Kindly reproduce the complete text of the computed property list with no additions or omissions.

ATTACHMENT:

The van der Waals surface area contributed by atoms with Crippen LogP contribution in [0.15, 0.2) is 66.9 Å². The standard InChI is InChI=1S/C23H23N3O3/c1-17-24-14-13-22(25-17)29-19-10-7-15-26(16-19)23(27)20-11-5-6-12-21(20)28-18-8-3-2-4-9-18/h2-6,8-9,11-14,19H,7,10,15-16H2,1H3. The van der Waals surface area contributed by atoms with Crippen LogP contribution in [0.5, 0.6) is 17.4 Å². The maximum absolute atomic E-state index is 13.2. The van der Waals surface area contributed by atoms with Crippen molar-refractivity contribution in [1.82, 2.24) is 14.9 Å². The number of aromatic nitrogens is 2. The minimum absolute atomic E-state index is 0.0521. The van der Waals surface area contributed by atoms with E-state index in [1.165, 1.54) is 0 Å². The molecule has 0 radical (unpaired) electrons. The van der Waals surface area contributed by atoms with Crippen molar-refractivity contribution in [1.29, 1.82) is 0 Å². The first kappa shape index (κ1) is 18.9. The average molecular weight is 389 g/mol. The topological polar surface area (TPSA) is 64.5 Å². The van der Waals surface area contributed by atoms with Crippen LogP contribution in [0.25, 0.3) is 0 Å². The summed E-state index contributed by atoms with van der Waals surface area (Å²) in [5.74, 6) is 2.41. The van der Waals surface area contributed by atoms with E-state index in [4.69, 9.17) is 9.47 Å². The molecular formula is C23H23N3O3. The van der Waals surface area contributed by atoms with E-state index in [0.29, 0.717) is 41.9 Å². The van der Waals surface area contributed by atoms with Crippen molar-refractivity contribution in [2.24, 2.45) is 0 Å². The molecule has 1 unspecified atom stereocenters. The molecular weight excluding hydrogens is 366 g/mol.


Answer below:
The van der Waals surface area contributed by atoms with Crippen LogP contribution in [0.15, 0.2) is 66.9 Å². The standard InChI is InChI=1S/C23H23N3O3/c1-17-24-14-13-22(25-17)29-19-10-7-15-26(16-19)23(27)20-11-5-6-12-21(20)28-18-8-3-2-4-9-18/h2-6,8-9,11-14,19H,7,10,15-16H2,1H3. The van der Waals surface area contributed by atoms with Crippen LogP contribution in [0.5, 0.6) is 17.4 Å². The maximum absolute atomic E-state index is 13.2. The van der Waals surface area contributed by atoms with Crippen molar-refractivity contribution in [1.82, 2.24) is 14.9 Å². The number of aromatic nitrogens is 2. The minimum absolute atomic E-state index is 0.0521. The van der Waals surface area contributed by atoms with E-state index in [1.165, 1.54) is 0 Å². The molecule has 0 radical (unpaired) electrons. The van der Waals surface area contributed by atoms with Crippen molar-refractivity contribution in [1.29, 1.82) is 0 Å². The first kappa shape index (κ1) is 18.9. The average molecular weight is 389 g/mol. The topological polar surface area (TPSA) is 64.5 Å². The van der Waals surface area contributed by atoms with Crippen LogP contribution in [0.25, 0.3) is 0 Å². The summed E-state index contributed by atoms with van der Waals surface area (Å²) in [5.74, 6) is 2.41. The van der Waals surface area contributed by atoms with E-state index in [4.69, 9.17) is 9.47 Å². The molecular formula is C23H23N3O3. The van der Waals surface area contributed by atoms with E-state index in [0.29, 0.717) is 41.9 Å². The van der Waals surface area contributed by atoms with Crippen molar-refractivity contribution in [2.24, 2.45) is 0 Å². The molecule has 1 unspecified atom stereocenters. The molecular weight excluding hydrogens is 366 g/mol.